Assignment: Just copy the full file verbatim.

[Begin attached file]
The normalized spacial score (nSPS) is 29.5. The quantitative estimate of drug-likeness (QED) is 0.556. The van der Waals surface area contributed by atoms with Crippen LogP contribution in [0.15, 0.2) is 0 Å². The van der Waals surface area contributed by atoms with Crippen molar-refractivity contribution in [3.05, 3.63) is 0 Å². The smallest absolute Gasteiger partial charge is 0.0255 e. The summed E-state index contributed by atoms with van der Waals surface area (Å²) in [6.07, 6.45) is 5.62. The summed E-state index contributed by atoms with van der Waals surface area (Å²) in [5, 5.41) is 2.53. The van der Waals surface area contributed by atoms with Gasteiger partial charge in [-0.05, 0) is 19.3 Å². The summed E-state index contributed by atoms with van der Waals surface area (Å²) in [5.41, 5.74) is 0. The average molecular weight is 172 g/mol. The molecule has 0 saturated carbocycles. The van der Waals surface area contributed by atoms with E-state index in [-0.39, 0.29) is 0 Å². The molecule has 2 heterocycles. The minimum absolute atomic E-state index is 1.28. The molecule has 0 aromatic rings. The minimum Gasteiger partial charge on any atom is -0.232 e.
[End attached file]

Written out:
The normalized spacial score (nSPS) is 29.5. The quantitative estimate of drug-likeness (QED) is 0.556. The van der Waals surface area contributed by atoms with Crippen LogP contribution in [0.15, 0.2) is 0 Å². The van der Waals surface area contributed by atoms with Crippen molar-refractivity contribution in [3.05, 3.63) is 0 Å². The smallest absolute Gasteiger partial charge is 0.0255 e. The summed E-state index contributed by atoms with van der Waals surface area (Å²) in [6.07, 6.45) is 5.62. The summed E-state index contributed by atoms with van der Waals surface area (Å²) in [5, 5.41) is 2.53. The van der Waals surface area contributed by atoms with Gasteiger partial charge in [-0.05, 0) is 19.3 Å². The summed E-state index contributed by atoms with van der Waals surface area (Å²) in [5.41, 5.74) is 0. The average molecular weight is 172 g/mol. The molecule has 0 saturated carbocycles. The van der Waals surface area contributed by atoms with E-state index in [-0.39, 0.29) is 0 Å². The molecule has 2 heterocycles. The minimum absolute atomic E-state index is 1.28. The molecule has 0 aromatic rings. The minimum Gasteiger partial charge on any atom is -0.232 e.